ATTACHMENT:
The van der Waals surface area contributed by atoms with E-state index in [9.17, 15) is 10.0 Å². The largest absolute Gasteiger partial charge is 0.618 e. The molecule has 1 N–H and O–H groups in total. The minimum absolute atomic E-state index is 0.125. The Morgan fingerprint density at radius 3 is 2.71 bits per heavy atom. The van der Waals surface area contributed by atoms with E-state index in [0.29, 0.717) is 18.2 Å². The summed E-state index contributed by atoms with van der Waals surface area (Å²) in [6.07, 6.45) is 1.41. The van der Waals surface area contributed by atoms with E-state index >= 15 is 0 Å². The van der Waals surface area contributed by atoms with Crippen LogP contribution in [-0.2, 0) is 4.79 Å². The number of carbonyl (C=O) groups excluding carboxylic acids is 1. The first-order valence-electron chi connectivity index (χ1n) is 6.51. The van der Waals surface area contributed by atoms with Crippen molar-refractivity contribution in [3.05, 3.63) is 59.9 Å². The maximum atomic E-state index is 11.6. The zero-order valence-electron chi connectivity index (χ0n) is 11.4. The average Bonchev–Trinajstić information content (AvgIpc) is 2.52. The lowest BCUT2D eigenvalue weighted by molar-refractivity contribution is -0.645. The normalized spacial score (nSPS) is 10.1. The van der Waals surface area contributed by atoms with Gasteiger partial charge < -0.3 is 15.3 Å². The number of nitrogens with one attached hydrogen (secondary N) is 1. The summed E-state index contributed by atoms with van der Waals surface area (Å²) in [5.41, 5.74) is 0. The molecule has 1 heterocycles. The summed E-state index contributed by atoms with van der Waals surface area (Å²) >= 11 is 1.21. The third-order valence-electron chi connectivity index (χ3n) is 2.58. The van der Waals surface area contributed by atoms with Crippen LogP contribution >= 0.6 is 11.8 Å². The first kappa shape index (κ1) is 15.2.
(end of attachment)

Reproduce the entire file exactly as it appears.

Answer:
The van der Waals surface area contributed by atoms with E-state index in [9.17, 15) is 10.0 Å². The largest absolute Gasteiger partial charge is 0.618 e. The molecule has 1 N–H and O–H groups in total. The minimum absolute atomic E-state index is 0.125. The Morgan fingerprint density at radius 3 is 2.71 bits per heavy atom. The van der Waals surface area contributed by atoms with E-state index in [0.29, 0.717) is 18.2 Å². The summed E-state index contributed by atoms with van der Waals surface area (Å²) in [6.07, 6.45) is 1.41. The van der Waals surface area contributed by atoms with E-state index >= 15 is 0 Å². The van der Waals surface area contributed by atoms with Crippen LogP contribution in [-0.2, 0) is 4.79 Å². The number of carbonyl (C=O) groups excluding carboxylic acids is 1. The first-order valence-electron chi connectivity index (χ1n) is 6.51. The van der Waals surface area contributed by atoms with Crippen molar-refractivity contribution in [3.05, 3.63) is 59.9 Å². The maximum atomic E-state index is 11.6. The zero-order valence-electron chi connectivity index (χ0n) is 11.4. The average Bonchev–Trinajstić information content (AvgIpc) is 2.52. The lowest BCUT2D eigenvalue weighted by molar-refractivity contribution is -0.645. The normalized spacial score (nSPS) is 10.1. The van der Waals surface area contributed by atoms with Gasteiger partial charge < -0.3 is 15.3 Å². The number of nitrogens with one attached hydrogen (secondary N) is 1. The summed E-state index contributed by atoms with van der Waals surface area (Å²) in [5.41, 5.74) is 0. The molecule has 1 heterocycles. The summed E-state index contributed by atoms with van der Waals surface area (Å²) >= 11 is 1.21. The third-order valence-electron chi connectivity index (χ3n) is 2.58. The van der Waals surface area contributed by atoms with Crippen LogP contribution >= 0.6 is 11.8 Å². The first kappa shape index (κ1) is 15.2.